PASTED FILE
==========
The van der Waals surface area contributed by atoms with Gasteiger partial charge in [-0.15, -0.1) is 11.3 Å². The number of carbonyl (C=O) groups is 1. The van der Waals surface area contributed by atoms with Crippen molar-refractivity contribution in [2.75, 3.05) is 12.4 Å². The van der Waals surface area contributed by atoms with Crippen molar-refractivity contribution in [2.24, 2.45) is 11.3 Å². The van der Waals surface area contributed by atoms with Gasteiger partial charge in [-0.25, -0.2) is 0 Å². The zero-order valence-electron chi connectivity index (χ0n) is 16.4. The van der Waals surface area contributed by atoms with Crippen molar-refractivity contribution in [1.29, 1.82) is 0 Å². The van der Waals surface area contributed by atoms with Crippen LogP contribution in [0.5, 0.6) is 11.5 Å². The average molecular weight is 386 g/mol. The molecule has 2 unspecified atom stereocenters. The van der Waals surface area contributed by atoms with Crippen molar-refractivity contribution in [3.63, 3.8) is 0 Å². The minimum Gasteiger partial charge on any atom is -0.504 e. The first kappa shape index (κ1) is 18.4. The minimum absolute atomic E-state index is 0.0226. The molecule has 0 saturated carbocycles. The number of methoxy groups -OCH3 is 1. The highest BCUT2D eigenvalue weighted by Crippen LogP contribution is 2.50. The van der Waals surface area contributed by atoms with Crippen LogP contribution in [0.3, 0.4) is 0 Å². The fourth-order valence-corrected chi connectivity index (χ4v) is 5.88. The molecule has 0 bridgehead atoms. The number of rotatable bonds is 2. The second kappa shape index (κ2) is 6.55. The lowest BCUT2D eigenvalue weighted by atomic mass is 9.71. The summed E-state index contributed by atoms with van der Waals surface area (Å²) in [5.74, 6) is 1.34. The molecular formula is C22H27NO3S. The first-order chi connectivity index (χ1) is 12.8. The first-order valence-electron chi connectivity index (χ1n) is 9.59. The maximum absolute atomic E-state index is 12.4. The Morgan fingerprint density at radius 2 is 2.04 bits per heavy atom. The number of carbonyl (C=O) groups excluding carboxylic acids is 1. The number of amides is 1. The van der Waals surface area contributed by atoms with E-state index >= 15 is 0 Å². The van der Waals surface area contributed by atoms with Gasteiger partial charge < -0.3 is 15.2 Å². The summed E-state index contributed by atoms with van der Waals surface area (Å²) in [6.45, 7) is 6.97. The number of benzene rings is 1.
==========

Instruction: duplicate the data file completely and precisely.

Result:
The van der Waals surface area contributed by atoms with Gasteiger partial charge in [-0.15, -0.1) is 11.3 Å². The number of carbonyl (C=O) groups is 1. The van der Waals surface area contributed by atoms with Crippen molar-refractivity contribution in [2.75, 3.05) is 12.4 Å². The van der Waals surface area contributed by atoms with Crippen molar-refractivity contribution in [2.24, 2.45) is 11.3 Å². The van der Waals surface area contributed by atoms with Gasteiger partial charge in [-0.25, -0.2) is 0 Å². The zero-order valence-electron chi connectivity index (χ0n) is 16.4. The van der Waals surface area contributed by atoms with Crippen molar-refractivity contribution in [1.29, 1.82) is 0 Å². The van der Waals surface area contributed by atoms with Crippen LogP contribution in [0.5, 0.6) is 11.5 Å². The average molecular weight is 386 g/mol. The molecule has 2 unspecified atom stereocenters. The van der Waals surface area contributed by atoms with Crippen molar-refractivity contribution in [3.63, 3.8) is 0 Å². The minimum Gasteiger partial charge on any atom is -0.504 e. The first kappa shape index (κ1) is 18.4. The minimum absolute atomic E-state index is 0.0226. The molecule has 0 saturated carbocycles. The number of methoxy groups -OCH3 is 1. The highest BCUT2D eigenvalue weighted by Crippen LogP contribution is 2.50. The van der Waals surface area contributed by atoms with Crippen LogP contribution in [0.3, 0.4) is 0 Å². The fourth-order valence-corrected chi connectivity index (χ4v) is 5.88. The molecule has 0 bridgehead atoms. The number of rotatable bonds is 2. The second kappa shape index (κ2) is 6.55. The lowest BCUT2D eigenvalue weighted by atomic mass is 9.71. The summed E-state index contributed by atoms with van der Waals surface area (Å²) in [5.74, 6) is 1.34. The molecular formula is C22H27NO3S. The first-order chi connectivity index (χ1) is 12.8. The first-order valence-electron chi connectivity index (χ1n) is 9.59. The maximum absolute atomic E-state index is 12.4. The Morgan fingerprint density at radius 2 is 2.04 bits per heavy atom. The number of carbonyl (C=O) groups excluding carboxylic acids is 1. The number of amides is 1. The van der Waals surface area contributed by atoms with E-state index >= 15 is 0 Å². The van der Waals surface area contributed by atoms with Gasteiger partial charge < -0.3 is 15.2 Å². The summed E-state index contributed by atoms with van der Waals surface area (Å²) in [6.45, 7) is 6.97. The number of benzene rings is 1.